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Passionate vs. Cool: Performancism in College

Passionate vs. Cool: Performancism in College

Set to start my senior year of college, a few interactions from my first semester in Charlottesville still stick with me. One was a question my advisor asked me as I anxiously slumped into a chair in his office for the first time. The second is a comment I made over lunch with a professor I respect and am hugely intimidated by.

The question that sent me squirming in my seat was a seemingly simple one: “What are you passionate about?” … Crickets. He prodded, offering up easy suggestions for an 18-year-old male: sports, food, money, girls … “Sex?” he even asked, in…

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Penn Faces and Campus Tragedies: More Notes on an Epidemic

Penn Faces and Campus Tragedies: More Notes on an Epidemic

Here’s why I didn’t want to write about Julie Scelfo’s recent article “Campus Suicide and the Pressure of Perfection” in The NY Times:

It is not because we’ve written about the phenomenon too many times already–though we have. It is because writing about it again only serves to underline how futile-seeming these kinds of reflections are. Who wants to spend an afternoon basking in despair? Or mitigating the despair by placing oneself above it all? It is deeply unpleasant.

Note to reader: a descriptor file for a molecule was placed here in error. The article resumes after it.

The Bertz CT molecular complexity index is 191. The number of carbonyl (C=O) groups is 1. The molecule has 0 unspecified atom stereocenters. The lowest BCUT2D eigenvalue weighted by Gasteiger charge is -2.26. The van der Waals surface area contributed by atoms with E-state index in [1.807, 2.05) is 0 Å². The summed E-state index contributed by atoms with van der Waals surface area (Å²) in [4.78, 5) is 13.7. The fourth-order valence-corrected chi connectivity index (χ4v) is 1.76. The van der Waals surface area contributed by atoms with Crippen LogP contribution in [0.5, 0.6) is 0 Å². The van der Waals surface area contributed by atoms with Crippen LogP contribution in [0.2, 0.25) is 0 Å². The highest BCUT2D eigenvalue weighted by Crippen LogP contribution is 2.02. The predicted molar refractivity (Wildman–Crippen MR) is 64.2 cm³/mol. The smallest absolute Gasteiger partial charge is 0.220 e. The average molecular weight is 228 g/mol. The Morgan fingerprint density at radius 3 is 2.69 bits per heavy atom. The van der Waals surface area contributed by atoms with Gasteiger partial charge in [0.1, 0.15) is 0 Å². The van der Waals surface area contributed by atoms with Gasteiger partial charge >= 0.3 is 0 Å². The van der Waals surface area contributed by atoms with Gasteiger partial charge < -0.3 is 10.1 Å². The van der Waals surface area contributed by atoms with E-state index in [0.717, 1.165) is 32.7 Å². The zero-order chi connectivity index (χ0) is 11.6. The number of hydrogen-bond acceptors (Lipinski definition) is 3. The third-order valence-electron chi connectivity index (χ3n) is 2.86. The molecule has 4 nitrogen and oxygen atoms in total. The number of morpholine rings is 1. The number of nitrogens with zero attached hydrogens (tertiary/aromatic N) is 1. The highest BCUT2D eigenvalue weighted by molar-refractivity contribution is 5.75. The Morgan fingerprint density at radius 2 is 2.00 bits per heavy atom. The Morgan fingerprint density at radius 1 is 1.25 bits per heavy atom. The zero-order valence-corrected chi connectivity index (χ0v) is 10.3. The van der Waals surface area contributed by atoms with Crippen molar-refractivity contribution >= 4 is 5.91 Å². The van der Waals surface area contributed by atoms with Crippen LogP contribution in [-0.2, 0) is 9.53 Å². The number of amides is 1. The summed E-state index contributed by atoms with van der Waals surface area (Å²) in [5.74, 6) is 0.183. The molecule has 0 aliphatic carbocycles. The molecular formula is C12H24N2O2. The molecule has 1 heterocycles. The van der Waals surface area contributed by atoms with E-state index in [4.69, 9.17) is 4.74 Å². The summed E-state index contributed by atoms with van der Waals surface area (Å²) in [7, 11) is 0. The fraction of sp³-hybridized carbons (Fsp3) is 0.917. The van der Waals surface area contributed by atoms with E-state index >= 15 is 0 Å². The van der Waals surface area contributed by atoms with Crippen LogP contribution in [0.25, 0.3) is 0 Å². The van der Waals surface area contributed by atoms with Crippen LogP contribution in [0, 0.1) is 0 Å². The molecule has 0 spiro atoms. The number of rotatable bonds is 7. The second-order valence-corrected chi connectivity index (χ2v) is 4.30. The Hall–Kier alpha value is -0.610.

This past year Charlottesville witnessed four undergraduate suicides, and I’m not sure I can muster the energy to cartwheel yet again over the…

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Check, Please!

Check, Please!

Being a college student means asking for separate checks at restaurants. Generally, my friends and I wait until the end of the meal to say, “Oh yea, could you split those up by the way? Yeah that’d be great, thanks,” as if it was an afterthought and the waiter/waitress had no idea what was coming all along. In truth, splitting up checks is pretty annoying. It means more buttons pressed and cards swiped and pens gathered, and I do often feel pangs of guilt asking servers to do it. But generally they’re accommodating, and they know what to expect when…

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Thou Shalt Never Feel Bad: Inside Out for the Ivy League

Thou Shalt Never Feel Bad: Inside Out for the Ivy League

Sadness is having a cultural moment, and that makes me happy. Much of this is thanks to Pixar’s Inside Out, that rare film which deserves all the success and acclaim being heaped upon it.

There are any number of reasons to laud the movie, as DP pointed out a couple weeks ago. Its artistic merits are beyond question, but so are those of, say, The Box Trolls (seriously!). What makes Inside Out so remarkable is its message. Pete Docter, et al, are saying something that strikes the almost impossible balance of timely, courageous, and, well, true. Which is that sadness, grief,…

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Best Anti-Commencement Speeches of 2015 (So Far)

Best Anti-Commencement Speeches of 2015 (So Far)